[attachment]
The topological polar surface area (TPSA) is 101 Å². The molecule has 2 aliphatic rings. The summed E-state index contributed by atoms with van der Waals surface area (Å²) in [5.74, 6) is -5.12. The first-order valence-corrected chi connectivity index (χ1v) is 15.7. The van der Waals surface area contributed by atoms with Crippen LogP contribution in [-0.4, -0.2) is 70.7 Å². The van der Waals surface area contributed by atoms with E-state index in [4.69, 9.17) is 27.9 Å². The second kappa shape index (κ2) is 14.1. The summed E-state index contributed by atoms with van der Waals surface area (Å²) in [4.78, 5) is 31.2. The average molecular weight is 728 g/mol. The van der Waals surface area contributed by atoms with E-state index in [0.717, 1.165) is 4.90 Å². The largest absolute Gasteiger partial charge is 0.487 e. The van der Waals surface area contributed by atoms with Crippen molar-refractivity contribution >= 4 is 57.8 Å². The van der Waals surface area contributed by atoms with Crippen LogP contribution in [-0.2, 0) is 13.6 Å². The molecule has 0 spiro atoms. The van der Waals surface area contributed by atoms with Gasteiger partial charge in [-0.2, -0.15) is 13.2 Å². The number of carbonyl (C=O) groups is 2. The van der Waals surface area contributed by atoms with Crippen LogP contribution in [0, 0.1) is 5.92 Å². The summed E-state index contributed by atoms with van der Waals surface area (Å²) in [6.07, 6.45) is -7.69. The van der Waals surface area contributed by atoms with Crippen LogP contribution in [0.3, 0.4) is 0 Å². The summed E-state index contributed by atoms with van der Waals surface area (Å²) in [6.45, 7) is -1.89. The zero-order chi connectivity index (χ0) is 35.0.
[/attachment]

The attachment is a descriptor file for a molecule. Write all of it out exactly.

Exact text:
The topological polar surface area (TPSA) is 101 Å². The molecule has 2 aliphatic rings. The summed E-state index contributed by atoms with van der Waals surface area (Å²) in [5.74, 6) is -5.12. The first-order valence-corrected chi connectivity index (χ1v) is 15.7. The van der Waals surface area contributed by atoms with Crippen LogP contribution in [-0.4, -0.2) is 70.7 Å². The van der Waals surface area contributed by atoms with E-state index in [4.69, 9.17) is 27.9 Å². The second kappa shape index (κ2) is 14.1. The summed E-state index contributed by atoms with van der Waals surface area (Å²) in [4.78, 5) is 31.2. The average molecular weight is 728 g/mol. The van der Waals surface area contributed by atoms with E-state index in [0.717, 1.165) is 4.90 Å². The largest absolute Gasteiger partial charge is 0.487 e. The van der Waals surface area contributed by atoms with Crippen molar-refractivity contribution >= 4 is 57.8 Å². The van der Waals surface area contributed by atoms with Crippen LogP contribution in [-0.2, 0) is 13.6 Å². The molecule has 0 spiro atoms. The van der Waals surface area contributed by atoms with Gasteiger partial charge in [-0.2, -0.15) is 13.2 Å². The number of carbonyl (C=O) groups is 2. The van der Waals surface area contributed by atoms with Crippen LogP contribution in [0, 0.1) is 5.92 Å². The summed E-state index contributed by atoms with van der Waals surface area (Å²) in [6.07, 6.45) is -7.69. The van der Waals surface area contributed by atoms with Crippen LogP contribution in [0.3, 0.4) is 0 Å². The summed E-state index contributed by atoms with van der Waals surface area (Å²) in [6.45, 7) is -1.89. The zero-order chi connectivity index (χ0) is 35.0.